“Sensitive circumstances” include politically unique conditions such as “An investigation of possible corruption or other criminal conduct by any elected or appointed official, or political candidate for a judicial, legislative, management, or executive level position of trust in a Federal, state, or local government entity or political subdivision thereof; An investigation of possible corruption or other criminal conduct by any foreign official or government, religious organization, political organization, celebrities, or the news media; and An investigation of any activity having a significant effect on, or constituting a significant intrusion into, the legitimate operation of a Federal, state, or local government entity.“
p23: In “Request Under Exigent Sensitive Circumstances” some of the steps can be skipped in “instances when an immediate activation of the SRT is necessary to ensure officer or public safety in the opinion of the Tactical Supervisor or SAC.”
p24: Chemical agents policy is similar to the national FEMA “Field Force Operations” doctrine first reported on by Unicorn Riot.
“The use of chemical agents must conform to the guidelines established in the Interim ICE Firearms Policy and Interim ICE Use of Force Policy, to include 12-gauge, flameless pyrotechnic ortho-chloro-benzal malonitrile (CS) devices and non-burning air discharge canisters of CS and oleoresin capsicum (OC). If an SRT is deployed in support of mobile field force/crowd control operations, then the use of pyrotechnic chemical munitions would also be authorized.“
Chemical agent treatment training is managed through NFTTU.
p24: “All less-lethal options and specialty impact munitions employed must be in compliance with the Interim ICE Firearms Policy and Interim ICE Use of Force Policy and all other appropriate directives and handbooks.”
p25: prohibited SRT uses: “The SRT will not be used for routine warrant service or other enforcement activities that do not meet the criteria established in this Handbook. The SRT will not be deployed in support of state or local cases outside the jurisdiction or official interest of ICE unless otherwise approved by the Director, OI.” [today the director of ICE HSI]
APPENDIX A – Risk Assessment Memorandum For Establishing and Maintaining Special Response Teams
p27: The criteria of whether or not to have a SRT set up in an a SAC. Two key criteria: “Other enforcement activities whose totality of circumstances presented a greater than normal risk” and “Arrests of suspects who were members of organizations which advocate violence.”
APPENDIX B – Risk Analysis for Tactical Operations
p29: A checklist of information sources to consult before a raid:
“Information Sources Check List with Dates Checked:
b. Driver’s license;
c. ICE Information Systems (TECS-II, NAILS, etc.);
d. National law enforcement database systems (NCIC, NLETS, etc.);
e. Other Federal law enforcement database systems (NADDIS, FBI, etc.);
f. Other DHS database systems;
g. Property records;
h. State and local law enforcement sources and database systems;
i. Coordination with any local deconfliction process; and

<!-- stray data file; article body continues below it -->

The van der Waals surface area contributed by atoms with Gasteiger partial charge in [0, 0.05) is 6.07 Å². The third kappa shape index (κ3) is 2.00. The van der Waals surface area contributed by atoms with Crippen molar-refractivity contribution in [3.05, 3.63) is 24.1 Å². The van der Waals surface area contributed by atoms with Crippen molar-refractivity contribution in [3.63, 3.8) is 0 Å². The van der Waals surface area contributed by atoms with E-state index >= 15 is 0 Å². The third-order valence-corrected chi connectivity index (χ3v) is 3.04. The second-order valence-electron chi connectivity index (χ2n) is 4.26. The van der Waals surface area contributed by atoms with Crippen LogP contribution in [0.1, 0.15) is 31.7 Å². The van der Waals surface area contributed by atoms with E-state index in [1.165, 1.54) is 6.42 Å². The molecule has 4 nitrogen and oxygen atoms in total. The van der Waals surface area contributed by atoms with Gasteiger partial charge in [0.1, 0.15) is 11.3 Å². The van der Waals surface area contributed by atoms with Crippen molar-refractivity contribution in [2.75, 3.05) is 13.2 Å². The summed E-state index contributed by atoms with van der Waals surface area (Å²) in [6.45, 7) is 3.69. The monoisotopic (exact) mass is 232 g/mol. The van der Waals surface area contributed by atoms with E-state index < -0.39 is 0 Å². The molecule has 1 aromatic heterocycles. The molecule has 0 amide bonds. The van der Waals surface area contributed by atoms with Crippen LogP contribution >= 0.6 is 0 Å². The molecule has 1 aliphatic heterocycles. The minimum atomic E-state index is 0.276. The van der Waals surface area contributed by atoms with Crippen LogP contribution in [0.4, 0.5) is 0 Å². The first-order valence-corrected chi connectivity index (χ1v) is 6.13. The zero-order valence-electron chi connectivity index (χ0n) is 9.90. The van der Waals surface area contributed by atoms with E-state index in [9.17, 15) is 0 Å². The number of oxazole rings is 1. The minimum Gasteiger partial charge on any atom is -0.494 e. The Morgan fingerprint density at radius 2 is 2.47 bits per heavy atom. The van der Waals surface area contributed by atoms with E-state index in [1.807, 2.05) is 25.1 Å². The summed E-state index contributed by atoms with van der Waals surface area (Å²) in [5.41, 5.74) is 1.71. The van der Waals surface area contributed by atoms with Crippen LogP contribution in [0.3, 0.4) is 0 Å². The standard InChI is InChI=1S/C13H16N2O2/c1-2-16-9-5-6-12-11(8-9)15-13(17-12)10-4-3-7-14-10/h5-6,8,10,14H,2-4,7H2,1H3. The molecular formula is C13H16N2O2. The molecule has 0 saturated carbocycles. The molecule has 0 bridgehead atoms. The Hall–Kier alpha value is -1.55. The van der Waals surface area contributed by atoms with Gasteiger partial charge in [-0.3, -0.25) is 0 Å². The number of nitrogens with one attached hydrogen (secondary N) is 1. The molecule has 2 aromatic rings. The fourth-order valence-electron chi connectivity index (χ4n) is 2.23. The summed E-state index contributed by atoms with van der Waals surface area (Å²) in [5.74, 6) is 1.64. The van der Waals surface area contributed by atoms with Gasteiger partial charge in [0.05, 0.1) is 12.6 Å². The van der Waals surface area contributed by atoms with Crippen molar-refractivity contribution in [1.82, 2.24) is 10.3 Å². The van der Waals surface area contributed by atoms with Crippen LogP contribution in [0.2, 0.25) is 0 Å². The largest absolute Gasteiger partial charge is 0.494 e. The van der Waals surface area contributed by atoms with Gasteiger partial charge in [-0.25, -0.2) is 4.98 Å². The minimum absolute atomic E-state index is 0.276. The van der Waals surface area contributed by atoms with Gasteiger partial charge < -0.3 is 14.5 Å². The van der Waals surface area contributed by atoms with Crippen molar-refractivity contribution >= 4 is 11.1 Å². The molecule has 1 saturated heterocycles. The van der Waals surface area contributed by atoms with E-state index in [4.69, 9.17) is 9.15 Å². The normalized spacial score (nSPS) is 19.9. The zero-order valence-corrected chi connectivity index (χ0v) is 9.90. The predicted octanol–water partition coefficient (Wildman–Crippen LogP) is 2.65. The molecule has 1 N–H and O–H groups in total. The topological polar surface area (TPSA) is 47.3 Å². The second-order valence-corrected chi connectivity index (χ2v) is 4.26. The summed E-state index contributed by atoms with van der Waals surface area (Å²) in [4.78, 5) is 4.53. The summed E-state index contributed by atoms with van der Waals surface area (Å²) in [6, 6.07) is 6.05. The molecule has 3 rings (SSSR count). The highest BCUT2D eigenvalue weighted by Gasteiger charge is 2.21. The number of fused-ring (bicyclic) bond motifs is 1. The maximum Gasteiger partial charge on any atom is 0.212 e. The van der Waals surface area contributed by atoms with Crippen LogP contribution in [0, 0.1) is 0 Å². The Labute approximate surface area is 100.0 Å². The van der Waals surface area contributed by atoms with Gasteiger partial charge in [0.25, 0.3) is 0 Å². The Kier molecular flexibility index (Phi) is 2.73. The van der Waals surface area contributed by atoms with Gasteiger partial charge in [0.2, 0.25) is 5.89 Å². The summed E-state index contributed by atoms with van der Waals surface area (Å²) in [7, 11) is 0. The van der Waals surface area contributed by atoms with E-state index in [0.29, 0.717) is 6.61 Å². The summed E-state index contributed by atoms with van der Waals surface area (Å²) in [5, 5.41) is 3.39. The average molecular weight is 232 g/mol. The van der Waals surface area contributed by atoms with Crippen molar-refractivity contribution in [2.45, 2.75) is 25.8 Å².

j. Other relevant information for risk assessment.”
TECS-II case management was covered in Unicorn Riot’s Icebreaker Pt 3: Confidential Homeland Security Fugitive and Compliance Enforcement Handbooks.
TECS-II is also referenced in the recently leaked Palantir data tracking purchase order, which had failed redactions (PDF redactions removed here by Unicorn Riot). Palantir’s Gotham platform is integrated with TECS-II. More about the Palantir platform here. Note this manual is dated from 2005 and federal law enforcement tracking databases have continued to change.
In this context ‘deconfliction process‘ would mean, similar to military use of the term, consulting other parties to see if they have something else going on that area, person or group.
p30: Other criteria for determining if an SRT team should be deployed:
“d. Mentally Unstable:
2. Apparent; and/or
e. Military, Police, or Tactical Training
1. Known criminals;
2. Criminal organizations;
5. Religious extremist;
6. Separatist; and/or
p31: The outcome is one of: SRT required, SRT not required, or other courses of action recommended.
APPENDIX C – Pre-Entry Planning Worksheet for Tactical Operations
p33: The types of operations are three:
Search Warrant, Cover / Protection / Undercover Operation, Other.
p34: Law enforcement personnel include both undercover and assisting personnel.
p35: Communications include a. Primary radio channel; Secondary radio channel; Go signal; Abort signal; Command post location. Also in Medical Emergencies, Ambulance on-scene; Tactical Emergency Medical Technician, are considered for planning.
APPENDIX D – Request for the Use of an SRT Under Sensitive Circumstances
p38: (as noted above these type of SRT operations are considered politically sensitive and more officials are notified; however details in this request structure summary are slim.)
APPENDIX E – Diversionary Device Inventory Control Sheet
p39: Form for filling in numbers of ‘flash-bang’ explosive diversionary devices including received and expended.
APPENDIX F – Acronyms
In the course of reporting, Unicorn Riot looked into the trademarking of “Hyper-Realistic” and found that the trademark had been rejected in the first attempt by the US Patent and Trademark Office (USPTO). The following files were extracted from the trademark.
Strategic Operations also provided military simulation packages.
Additional resource on immersive tactical training:
- Integrating Intelligence and Building Teams Within the Infantry Immersion Trainer by Craig R. Schwetje, September 2009 (PDF)